Argument from divine sense
The argument from divine sense, or sensus divinitatis is an attempt to justify reformed epistemology, which holds that belief in God can be considered properly basic, requiring no external justification. This particular argument has seen resistance from both believers and non-believers, though for fundamentally different reasons. Believers point out that the argument not only eliminates any need for traditional apologetics that attempt to offer rational defenses of faith and belief in God, it also eliminates traditional views of faith, encouraging a position akin to "God is real for me, and that's all that matters." Additionally, theists and non-theists point out that even if the argument were sound, it cannot justify any particular God or concept of God beyond what the individual claims to experience.
The underlying premise for the argument rests in the concepts of foundationalism, which holds that beliefs can be divided into two categories:
- foundational beliefs (also called basic or properly basic), which are accepted axiomatically and require no external justification
- all other beliefs, which are derived from foundational beliefs
Foundationalism isn't universally accepted and competing epistemological philosophies exist which include objections to the premise of properly basic beliefs. (See the main article on foundationalism at Wikipedia, or our own summary, for more information)
- Premise 1 (P1) - If Christianity is true, it is very probable that humans are endowed with a cognitive faculty in addition to memory, perception, etc. which we can call the sensus divinitatis
- Premise 2 (P2) - If humans have a sensus divinitatis, then Christian belief can be foundational
- Conclusion (C1) - If Christianity is true, (very probably) Christian belief can be justified, without independent evidence.
Objections, changes and more objections
Asserting the Sensus Divinitatis (SD)
Existence of SD
- → See main article on sensus divinitatis
In P1, we see "If Christianity is true, it is very probable that humans are endowed with a...sensus divinitatis." Those who accept this reformed epistemology assert that Christian teachings necessarily support the existence of SD and that this assertion can only be challenged on exegetical grounds. They hold that a number of passages in the Bible imply or affirm the notion that God has given everyone a mechanism for knowing and understanding his nature.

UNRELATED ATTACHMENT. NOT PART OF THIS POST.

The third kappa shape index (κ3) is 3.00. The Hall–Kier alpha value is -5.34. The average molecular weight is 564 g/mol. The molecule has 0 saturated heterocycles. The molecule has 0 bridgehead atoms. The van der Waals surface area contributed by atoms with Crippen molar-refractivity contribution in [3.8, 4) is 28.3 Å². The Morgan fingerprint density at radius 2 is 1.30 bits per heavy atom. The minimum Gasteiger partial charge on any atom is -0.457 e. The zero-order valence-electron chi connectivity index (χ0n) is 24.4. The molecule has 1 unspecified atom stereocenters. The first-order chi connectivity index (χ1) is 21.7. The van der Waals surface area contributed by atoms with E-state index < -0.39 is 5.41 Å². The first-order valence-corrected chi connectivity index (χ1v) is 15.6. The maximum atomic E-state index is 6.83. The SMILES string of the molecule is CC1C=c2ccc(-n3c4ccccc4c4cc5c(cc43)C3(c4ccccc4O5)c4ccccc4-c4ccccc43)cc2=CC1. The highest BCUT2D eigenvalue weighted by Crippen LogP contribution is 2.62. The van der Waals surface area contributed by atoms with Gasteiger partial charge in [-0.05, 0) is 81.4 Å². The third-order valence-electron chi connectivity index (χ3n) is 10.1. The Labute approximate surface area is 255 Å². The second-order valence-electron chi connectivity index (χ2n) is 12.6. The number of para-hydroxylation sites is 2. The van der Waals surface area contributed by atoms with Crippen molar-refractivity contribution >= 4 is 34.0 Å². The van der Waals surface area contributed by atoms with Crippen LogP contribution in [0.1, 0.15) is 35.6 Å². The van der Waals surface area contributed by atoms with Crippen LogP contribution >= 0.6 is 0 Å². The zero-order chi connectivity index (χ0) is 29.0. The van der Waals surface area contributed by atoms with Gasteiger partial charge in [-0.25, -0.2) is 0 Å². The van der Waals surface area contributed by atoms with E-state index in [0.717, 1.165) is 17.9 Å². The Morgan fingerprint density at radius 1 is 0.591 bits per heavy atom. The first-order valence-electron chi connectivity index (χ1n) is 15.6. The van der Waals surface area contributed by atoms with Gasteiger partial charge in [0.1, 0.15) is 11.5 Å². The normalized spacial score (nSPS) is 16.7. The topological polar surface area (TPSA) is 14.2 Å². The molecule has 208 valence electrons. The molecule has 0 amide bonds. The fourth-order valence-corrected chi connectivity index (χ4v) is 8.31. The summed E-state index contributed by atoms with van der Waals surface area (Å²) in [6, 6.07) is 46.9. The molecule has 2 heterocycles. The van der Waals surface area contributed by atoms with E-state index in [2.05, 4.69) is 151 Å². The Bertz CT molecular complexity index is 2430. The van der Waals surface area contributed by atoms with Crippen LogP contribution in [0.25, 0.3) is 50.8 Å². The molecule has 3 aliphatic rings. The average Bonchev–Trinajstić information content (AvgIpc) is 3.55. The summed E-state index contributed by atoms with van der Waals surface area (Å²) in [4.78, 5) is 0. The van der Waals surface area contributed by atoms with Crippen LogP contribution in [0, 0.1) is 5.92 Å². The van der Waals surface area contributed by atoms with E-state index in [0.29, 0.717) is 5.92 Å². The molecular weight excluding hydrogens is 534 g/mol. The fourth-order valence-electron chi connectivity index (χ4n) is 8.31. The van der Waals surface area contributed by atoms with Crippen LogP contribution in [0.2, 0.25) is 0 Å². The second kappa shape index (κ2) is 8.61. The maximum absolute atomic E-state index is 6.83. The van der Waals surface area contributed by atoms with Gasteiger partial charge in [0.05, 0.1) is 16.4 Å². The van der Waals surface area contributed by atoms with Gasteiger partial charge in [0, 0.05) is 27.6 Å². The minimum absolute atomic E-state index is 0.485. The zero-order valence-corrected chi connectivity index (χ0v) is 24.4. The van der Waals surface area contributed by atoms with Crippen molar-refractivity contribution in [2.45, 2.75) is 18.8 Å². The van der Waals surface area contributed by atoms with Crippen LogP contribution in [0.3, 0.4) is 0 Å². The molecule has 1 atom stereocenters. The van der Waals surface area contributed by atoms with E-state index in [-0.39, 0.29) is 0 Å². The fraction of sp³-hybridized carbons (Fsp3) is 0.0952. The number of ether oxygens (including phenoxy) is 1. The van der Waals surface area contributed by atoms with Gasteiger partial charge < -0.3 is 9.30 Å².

This assertion isn't accepted, to the same degree, by all Christians and additional passages from the Bible along with testimonials from believers clearly claim that God can, and does, interact with the physical world in empirically observable ways, not the least of which is the Christian doctrine that God came to earth in a physical form to deliver the most important message in Christendom. This sort of physical interaction would not be necessary if a properly basic SD existed.
Reliability of SD
In P2 we see, "If humans have a sensus divinitatis, then Christian belief can be foundational."
This raises questions about the reliability of claims attributed to a sensus divinitatis. If we operate under the assumption that SD exists:
- How do we explain the lack of such claims from the non-religious?
- How do we explain contradictions between scientific knowledge and claims of divinely revealed knowledge?
- How do we explain the many inconsistent and/or contradictory claims about god/God/gods made by members of various religions - including members who profess to be of the same religion?
There are more than 1000 denominations within Christianity and there have been many other religions and sects which claim to worship the same God, rely on many of the same scriptures and have claimed rough equivalents of SD. To even the most casual observer, this situation should call the reliability of claims regarding SD into question.
Why SD is unreliable
One common claim among apologists is that humans were created with a perfect sensus divinitatis, but after man sinned by eating from the tree of knowledge, part of his punishment was a separation from God which rendered this divine sense unreliable. They claim that this broken SD will be repaired, for true believers, by God. Some of those who would use this argument would re-write P2 to read:
- P2 - If humans have a properly working SD, then Christian belief can be foundational
Modifying premise 2 demonstrates the fundamental flaws inherent in making claims of divine revelation:
- How do you distinguish SD from psychosis, delusion or wishful thinking?
- How do you know whether or not your SD is working properly?
- How do you know that your SD isn't being intentionally manipulated by Satan?
- Wouldn't a truly evil and near-god-like being prefer to have you believe you're understanding God when you're really understanding him?
The unreliable and often contradictory nature of claims attributed to SD clearly ensure that it shouldn't be considered properly basic. This is only exacerbated by ad hoc explanations to explain the unreliable nature of these claims which seem to be desperate attempts to avoid the obvious conclusion - there is no sensus divinitatis.